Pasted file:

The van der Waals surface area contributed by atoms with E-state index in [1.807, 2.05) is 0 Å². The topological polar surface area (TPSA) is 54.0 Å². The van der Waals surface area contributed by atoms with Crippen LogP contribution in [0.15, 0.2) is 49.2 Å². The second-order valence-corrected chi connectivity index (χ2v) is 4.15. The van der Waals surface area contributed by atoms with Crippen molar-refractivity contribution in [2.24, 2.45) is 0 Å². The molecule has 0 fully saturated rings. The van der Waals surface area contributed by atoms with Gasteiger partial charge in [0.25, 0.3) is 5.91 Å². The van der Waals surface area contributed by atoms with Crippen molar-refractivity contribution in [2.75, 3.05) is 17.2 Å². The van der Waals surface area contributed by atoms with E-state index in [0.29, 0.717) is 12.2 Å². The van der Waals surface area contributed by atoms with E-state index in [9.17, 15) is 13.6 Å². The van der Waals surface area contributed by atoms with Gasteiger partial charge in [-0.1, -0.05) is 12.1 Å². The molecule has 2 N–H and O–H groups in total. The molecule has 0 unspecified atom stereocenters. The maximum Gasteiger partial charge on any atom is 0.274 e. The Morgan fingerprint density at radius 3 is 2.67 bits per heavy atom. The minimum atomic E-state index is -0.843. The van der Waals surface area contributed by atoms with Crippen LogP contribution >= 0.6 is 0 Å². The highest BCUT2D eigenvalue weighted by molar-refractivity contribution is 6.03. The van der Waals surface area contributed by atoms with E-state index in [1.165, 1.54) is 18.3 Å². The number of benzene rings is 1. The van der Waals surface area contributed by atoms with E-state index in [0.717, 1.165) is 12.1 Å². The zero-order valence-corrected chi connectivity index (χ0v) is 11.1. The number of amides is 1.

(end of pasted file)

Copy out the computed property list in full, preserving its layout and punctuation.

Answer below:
The van der Waals surface area contributed by atoms with E-state index in [1.807, 2.05) is 0 Å². The topological polar surface area (TPSA) is 54.0 Å². The van der Waals surface area contributed by atoms with Crippen LogP contribution in [0.15, 0.2) is 49.2 Å². The second-order valence-corrected chi connectivity index (χ2v) is 4.15. The van der Waals surface area contributed by atoms with Crippen molar-refractivity contribution in [2.24, 2.45) is 0 Å². The molecule has 0 fully saturated rings. The van der Waals surface area contributed by atoms with Gasteiger partial charge in [0.25, 0.3) is 5.91 Å². The van der Waals surface area contributed by atoms with Crippen molar-refractivity contribution in [2.75, 3.05) is 17.2 Å². The van der Waals surface area contributed by atoms with E-state index in [0.29, 0.717) is 12.2 Å². The van der Waals surface area contributed by atoms with E-state index in [9.17, 15) is 13.6 Å². The van der Waals surface area contributed by atoms with Gasteiger partial charge in [-0.1, -0.05) is 12.1 Å². The molecule has 2 N–H and O–H groups in total. The molecule has 0 unspecified atom stereocenters. The maximum Gasteiger partial charge on any atom is 0.274 e. The Morgan fingerprint density at radius 3 is 2.67 bits per heavy atom. The minimum atomic E-state index is -0.843. The van der Waals surface area contributed by atoms with Crippen LogP contribution >= 0.6 is 0 Å². The highest BCUT2D eigenvalue weighted by molar-refractivity contribution is 6.03. The van der Waals surface area contributed by atoms with E-state index in [1.165, 1.54) is 18.3 Å². The number of benzene rings is 1. The van der Waals surface area contributed by atoms with E-state index in [0.717, 1.165) is 12.1 Å². The zero-order valence-corrected chi connectivity index (χ0v) is 11.1. The number of amides is 1.